While we process the election results and ask what they mean for us as Christians living in America, we have gathered for worship on what we’re calling Commitment Sunday. This means that I’m tasked with preaching another stewardship sermon. This will be my sixth such sermon drawn from the Gospel of Luke. The underlying theme of these readings is Jesus’ command to “Go and Do the Same.” That command emerged from the question: “who is my neighbor?” Jesus responded to that question with the parable of the Good Samaritan. When he finished telling the story, he asked the man who he thought was the neighbor after hearing the parable? The man answered: “the one who showed mercy.” Then, Jesus told him and us to “go and do the same” (Luke 10:25-37). Each of the five previous texts we’ve looked at, beginning in June, raises the question of who we are as God’s people in relationship to the world in which we live. Now that we’ve reached the end of the road, we’re faced with an “apocalyptic” reading that invites us to stay faithful to the end even when things get tough.
Today is World Communion Sunday. It was established years ago as a reminder that God’s Table is a Table of unity, even though God’s church is fragmented. All across the globe Christians are gathering to share the Supper that Jesus established so that we might remember him and in doing so share his love with the world. Though this observance has Presbyterian origins, it began to spread across the globe after the Federal Council of Churches adopted it in the late 1930s.
Over the summer we visited the Psalms on several occasions. We heard in poetic fashion the call to pursue a life of faith with vigor and diligence. We heard messages of judgment and hope. This morning, even as we look forward to a busy fall, we return one more time to the Psalms. The word we’ve heard this morning is a most edifying one. It is a call to praise God “for I am fearfully and wonderfully made.”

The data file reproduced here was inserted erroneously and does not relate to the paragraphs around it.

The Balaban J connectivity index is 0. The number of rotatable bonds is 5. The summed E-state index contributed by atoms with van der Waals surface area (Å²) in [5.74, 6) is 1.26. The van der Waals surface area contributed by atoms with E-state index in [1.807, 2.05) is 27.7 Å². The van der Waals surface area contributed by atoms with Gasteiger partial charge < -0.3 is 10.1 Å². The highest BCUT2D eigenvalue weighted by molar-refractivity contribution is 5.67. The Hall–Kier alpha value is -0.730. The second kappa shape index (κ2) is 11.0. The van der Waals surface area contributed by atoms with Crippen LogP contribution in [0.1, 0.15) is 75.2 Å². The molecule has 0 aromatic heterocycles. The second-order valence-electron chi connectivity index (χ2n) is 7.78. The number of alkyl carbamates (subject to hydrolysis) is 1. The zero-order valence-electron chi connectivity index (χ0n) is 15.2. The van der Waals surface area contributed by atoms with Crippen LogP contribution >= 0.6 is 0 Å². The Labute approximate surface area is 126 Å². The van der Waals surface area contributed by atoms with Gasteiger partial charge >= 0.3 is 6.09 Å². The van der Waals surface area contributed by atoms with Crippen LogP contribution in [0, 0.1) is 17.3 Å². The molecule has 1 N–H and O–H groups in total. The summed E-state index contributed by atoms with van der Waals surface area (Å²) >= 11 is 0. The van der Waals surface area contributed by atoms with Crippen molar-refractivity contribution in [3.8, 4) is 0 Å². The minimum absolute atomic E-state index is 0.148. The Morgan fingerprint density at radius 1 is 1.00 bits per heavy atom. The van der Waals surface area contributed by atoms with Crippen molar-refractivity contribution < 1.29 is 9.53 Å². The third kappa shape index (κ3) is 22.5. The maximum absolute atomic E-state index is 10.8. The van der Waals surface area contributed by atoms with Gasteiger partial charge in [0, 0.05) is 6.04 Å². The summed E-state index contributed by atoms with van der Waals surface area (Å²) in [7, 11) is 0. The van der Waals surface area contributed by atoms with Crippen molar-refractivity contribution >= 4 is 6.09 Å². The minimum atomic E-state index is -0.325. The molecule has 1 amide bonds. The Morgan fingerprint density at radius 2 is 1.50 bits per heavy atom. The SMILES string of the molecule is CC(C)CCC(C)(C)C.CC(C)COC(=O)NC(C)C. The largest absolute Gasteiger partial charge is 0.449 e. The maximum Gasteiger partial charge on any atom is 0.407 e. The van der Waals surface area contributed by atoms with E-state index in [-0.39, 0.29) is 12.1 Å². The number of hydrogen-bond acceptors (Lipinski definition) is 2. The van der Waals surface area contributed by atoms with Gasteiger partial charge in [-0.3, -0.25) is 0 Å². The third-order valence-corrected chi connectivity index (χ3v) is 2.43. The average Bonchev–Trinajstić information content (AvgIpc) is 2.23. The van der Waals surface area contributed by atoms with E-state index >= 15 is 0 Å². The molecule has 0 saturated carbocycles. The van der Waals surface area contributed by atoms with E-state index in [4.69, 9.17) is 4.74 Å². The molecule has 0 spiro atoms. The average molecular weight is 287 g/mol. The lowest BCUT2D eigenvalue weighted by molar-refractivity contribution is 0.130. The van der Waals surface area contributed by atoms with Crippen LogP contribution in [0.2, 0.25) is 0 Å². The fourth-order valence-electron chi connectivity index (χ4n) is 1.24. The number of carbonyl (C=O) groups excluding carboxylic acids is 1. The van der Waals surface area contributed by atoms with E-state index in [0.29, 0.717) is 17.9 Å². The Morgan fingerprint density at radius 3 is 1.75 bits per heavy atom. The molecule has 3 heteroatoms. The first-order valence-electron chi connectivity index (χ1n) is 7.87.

“Give ear, O Shepherd of Israel . . . Stir up your might and come to save us!” In ages past, the Shepherd of Israel took a vine out of Egypt and planted it in a new land. This vine spread out covering the land from sea to river. It grew strong and powerful. Unfortunately, over time the vine lost its luster. For some reason the Shepherd had failed to properly care for the vine, or at least that’s the view of the Psalmist, who asks God to repent and look down upon God’s people and restore the vine to its former glory. Yes, Lord, make your face to shine upon us once again!
I freely admit it, I do not pray as much as I think that I ought to. And I don’t even count half of my prayers as actually being prayers because somehow, maybe you’ve heard of this before, my prayers undergo this crazy transformation where they turn into to-do lists or replays of the events of that day. They often end up going like this, “God, thank you for all of the ways in which you have blessed me. Thank you for my family and friends… Oh! I forgot to ask my friends what they were bringing to the pot luck. Maybe I’ll make pasta salad? Do I have pasta already? I definitely need a couple more tomatoes. And cucumbers…and I can’t forget cereal this time. ”